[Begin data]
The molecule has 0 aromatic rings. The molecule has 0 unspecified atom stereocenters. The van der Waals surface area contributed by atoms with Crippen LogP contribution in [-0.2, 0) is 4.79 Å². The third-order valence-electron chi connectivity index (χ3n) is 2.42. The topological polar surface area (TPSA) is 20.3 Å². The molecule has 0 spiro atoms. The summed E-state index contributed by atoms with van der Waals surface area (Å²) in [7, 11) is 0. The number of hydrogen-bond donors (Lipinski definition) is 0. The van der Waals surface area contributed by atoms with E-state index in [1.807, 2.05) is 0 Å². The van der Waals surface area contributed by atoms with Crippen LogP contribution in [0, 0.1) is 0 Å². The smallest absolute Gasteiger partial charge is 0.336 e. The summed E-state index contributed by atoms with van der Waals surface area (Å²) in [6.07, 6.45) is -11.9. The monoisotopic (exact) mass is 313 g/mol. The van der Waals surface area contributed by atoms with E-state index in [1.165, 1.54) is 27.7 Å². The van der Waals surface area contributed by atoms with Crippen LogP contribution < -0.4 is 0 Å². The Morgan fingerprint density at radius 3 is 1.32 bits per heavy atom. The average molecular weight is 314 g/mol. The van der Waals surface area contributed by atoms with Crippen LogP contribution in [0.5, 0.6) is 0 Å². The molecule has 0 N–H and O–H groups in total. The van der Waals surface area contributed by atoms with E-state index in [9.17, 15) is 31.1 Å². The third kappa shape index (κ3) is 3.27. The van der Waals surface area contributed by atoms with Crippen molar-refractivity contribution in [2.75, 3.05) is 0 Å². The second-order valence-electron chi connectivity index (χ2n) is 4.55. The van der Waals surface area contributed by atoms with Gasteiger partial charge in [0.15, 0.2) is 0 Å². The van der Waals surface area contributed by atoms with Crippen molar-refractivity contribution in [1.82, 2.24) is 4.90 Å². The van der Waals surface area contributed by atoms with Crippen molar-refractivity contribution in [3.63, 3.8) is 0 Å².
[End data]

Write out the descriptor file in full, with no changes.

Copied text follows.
The molecule has 0 aromatic rings. The molecule has 0 unspecified atom stereocenters. The van der Waals surface area contributed by atoms with Crippen LogP contribution in [-0.2, 0) is 4.79 Å². The third-order valence-electron chi connectivity index (χ3n) is 2.42. The topological polar surface area (TPSA) is 20.3 Å². The molecule has 0 spiro atoms. The summed E-state index contributed by atoms with van der Waals surface area (Å²) in [7, 11) is 0. The number of hydrogen-bond donors (Lipinski definition) is 0. The van der Waals surface area contributed by atoms with E-state index in [1.807, 2.05) is 0 Å². The van der Waals surface area contributed by atoms with Crippen LogP contribution in [0, 0.1) is 0 Å². The smallest absolute Gasteiger partial charge is 0.336 e. The summed E-state index contributed by atoms with van der Waals surface area (Å²) in [6.07, 6.45) is -11.9. The monoisotopic (exact) mass is 313 g/mol. The van der Waals surface area contributed by atoms with E-state index in [1.165, 1.54) is 27.7 Å². The van der Waals surface area contributed by atoms with Crippen LogP contribution < -0.4 is 0 Å². The Morgan fingerprint density at radius 3 is 1.32 bits per heavy atom. The average molecular weight is 314 g/mol. The van der Waals surface area contributed by atoms with Crippen LogP contribution in [0.5, 0.6) is 0 Å². The molecule has 0 N–H and O–H groups in total. The van der Waals surface area contributed by atoms with E-state index in [9.17, 15) is 31.1 Å². The third kappa shape index (κ3) is 3.27. The van der Waals surface area contributed by atoms with Crippen molar-refractivity contribution in [2.75, 3.05) is 0 Å². The second-order valence-electron chi connectivity index (χ2n) is 4.55. The van der Waals surface area contributed by atoms with Gasteiger partial charge in [0.15, 0.2) is 0 Å². The van der Waals surface area contributed by atoms with Crippen molar-refractivity contribution in [1.82, 2.24) is 4.90 Å². The van der Waals surface area contributed by atoms with Crippen molar-refractivity contribution in [3.63, 3.8) is 0 Å².